Tell us where you are planning to visit and why you chose that location? We’d love to hear more. If you post to Instagram tag us so we can share snippets of your trip to Japan!

Sustainability and the Japanese ofuro bathtub

Hinoki forest of Japan
The great hinoki forests of Japan’s Kiso Valley

In a world where it is as easy as a click of a button to start the process of a bathroom renovation, it’s equally easy to overlook where the products you’re using were sourced from and where the products you will dispose of actually end up.

It’s important to us that you know your Bartok design, wooden Japanese bathtub comes from sustainable resources and is ultimately a biodegradable item at the end of its lifecycle.

Japan is only a small country, roughly the size of the state of California. With its huge population of 120 million people, would it surprise you to learn that Japan is almost 70% covered in trees?

With such massive forests and few other natural resources, it is no surprise that trees and the wood they provide have an important place in history. Wood is the main building material used in the construction of houses, buildings and religious buildings such as temples.

Historically the five trees of Kiso were most prized. Hinoki, the king of trees, was reserved for use by nobility. Whole mountains were claimed as the property of feudal leaders and of temples in order that the wood needed for new construction and repairs would always be available.  

Starting in 1600s Japan began to view theses natural resources as worth caring for and conserving, mainly at the behest of a conservation-minded feudal lord. Huge swathes of forest were designated as national parks and native species came under the protection of the lord (with severe penalties for illegal felling or even gathering wood from the forests).

We note that this is way ahead of other civilisations!

Wood remains an important material in Japan and is also viewed globally as being a sustainable material. 

Of course, there is an economic motivation behind this as well as a conservation perspective. In any country, forests provide a source of income for rural areas. Our operation at Bartok design is made up of several smaller companies each taking a role in bringing your bath to you. Your purchase enables us to continue supporting our local artisans and craftsmen.

The hinoki (and other native wood) we use in the construction of our Japanese soaking tubs is generally from ancient forests. The trees are between 250 to 300 years old. Understandably we need to be careful not to overuse these ancient woods so we trust our lumberyard partners to abide by the regulations that govern the use of this wood. In most cases, as part of a healthy forest management program trees of this age either fall naturally or are part of the cull to ensure the maximum health of the surrounding trees and healthy undergrowth, which contributes to overall biodiversity in the forest.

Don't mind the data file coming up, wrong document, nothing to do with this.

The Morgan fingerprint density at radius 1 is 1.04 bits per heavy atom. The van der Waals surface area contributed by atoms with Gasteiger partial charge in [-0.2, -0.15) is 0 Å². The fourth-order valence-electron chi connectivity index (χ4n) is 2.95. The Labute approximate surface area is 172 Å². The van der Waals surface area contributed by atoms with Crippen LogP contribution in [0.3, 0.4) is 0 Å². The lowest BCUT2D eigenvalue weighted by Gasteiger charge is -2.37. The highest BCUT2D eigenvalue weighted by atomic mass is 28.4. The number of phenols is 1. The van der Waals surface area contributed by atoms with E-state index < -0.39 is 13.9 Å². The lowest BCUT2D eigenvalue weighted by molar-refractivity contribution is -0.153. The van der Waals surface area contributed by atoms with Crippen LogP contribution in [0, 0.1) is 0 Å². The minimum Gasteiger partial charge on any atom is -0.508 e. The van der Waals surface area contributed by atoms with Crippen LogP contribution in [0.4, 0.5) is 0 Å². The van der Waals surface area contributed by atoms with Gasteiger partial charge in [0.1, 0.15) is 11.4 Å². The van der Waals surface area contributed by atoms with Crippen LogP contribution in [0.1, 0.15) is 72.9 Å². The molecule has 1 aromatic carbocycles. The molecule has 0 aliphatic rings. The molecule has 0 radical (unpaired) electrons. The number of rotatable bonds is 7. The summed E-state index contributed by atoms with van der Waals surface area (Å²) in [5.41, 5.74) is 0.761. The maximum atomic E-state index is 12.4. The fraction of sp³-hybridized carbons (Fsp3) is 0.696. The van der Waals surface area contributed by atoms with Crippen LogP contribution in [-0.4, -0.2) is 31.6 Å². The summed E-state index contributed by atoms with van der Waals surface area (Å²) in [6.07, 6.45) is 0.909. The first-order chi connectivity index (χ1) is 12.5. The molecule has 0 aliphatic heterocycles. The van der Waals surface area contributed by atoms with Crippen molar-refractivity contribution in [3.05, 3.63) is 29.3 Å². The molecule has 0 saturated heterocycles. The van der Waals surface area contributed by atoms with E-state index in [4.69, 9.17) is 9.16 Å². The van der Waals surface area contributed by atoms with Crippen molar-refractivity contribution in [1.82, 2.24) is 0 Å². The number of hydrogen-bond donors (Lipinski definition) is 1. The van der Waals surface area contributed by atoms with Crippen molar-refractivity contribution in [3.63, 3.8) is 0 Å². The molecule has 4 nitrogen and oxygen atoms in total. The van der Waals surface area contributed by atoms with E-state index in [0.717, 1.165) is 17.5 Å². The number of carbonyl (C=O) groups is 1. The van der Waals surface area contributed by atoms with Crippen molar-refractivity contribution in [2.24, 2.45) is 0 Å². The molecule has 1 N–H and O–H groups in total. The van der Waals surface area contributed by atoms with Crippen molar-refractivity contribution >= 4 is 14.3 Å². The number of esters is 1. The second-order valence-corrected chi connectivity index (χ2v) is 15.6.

Trees prevent soil erosion and landslides. Trees help maintain a clean supply of water, sequester carbon and produce oxygen. It’s been said that an initiative to plant just 10 million trees on earth would offset global warming in a major way.

We recognise the role wood manufacturers that play. Governing bodies accept the responsibility they have in offsetting climate change and global warming but at the same time, without a market for the wood that is grown, it’s hard to convince the private sector to take part.

When you buy a genuine Japanese wooden ofuro you can rest assured that the wood has been sustainably managed over its growing period, right through to how it was harvested and processed.

You are adding a thing of beauty to your home and are adding one less chemically derived product to the world. Bartok design ofuro are not varnished or lacquered so we do not use any unnecessary chemicals in the manufacturing process. Your ofuro will continue to breathe in your home, absorbing moisture and toxins from the air. Read more about our wood here.

Properly cared for your bath will last ten, twenty or even thirty years. When you’re finished with it you can safely recycle it into firewood or feed the pieces into a wood chipper to create mulch for your garden. The whole bath could become a planter for herbs in your garden. It’s a full circle environmentally safe product.

If sustainability is important to you then get in touch today to start designing your wooden ofuro soaking tub.

0 size – outlet tub – SOLD OUT

(sorry, sold out)

As the famous movie title goes “Some like it hot”.
Some like it “large”, some like it “small”.
At Bartok design we produce custom made ofuros without the “custom made” option cost!
Said that our most convenient deals are of course in the “outlet tub” corner.
Immaculate brand new, never used ofuros either resulting from clients changing their mind or produced in between orders thus optimizing the costs beyond the reasonable.

In the case of outlet ofuros, of course, you cannot change the size but who knows: sometimes the perfect match comes as a gift from the destiny!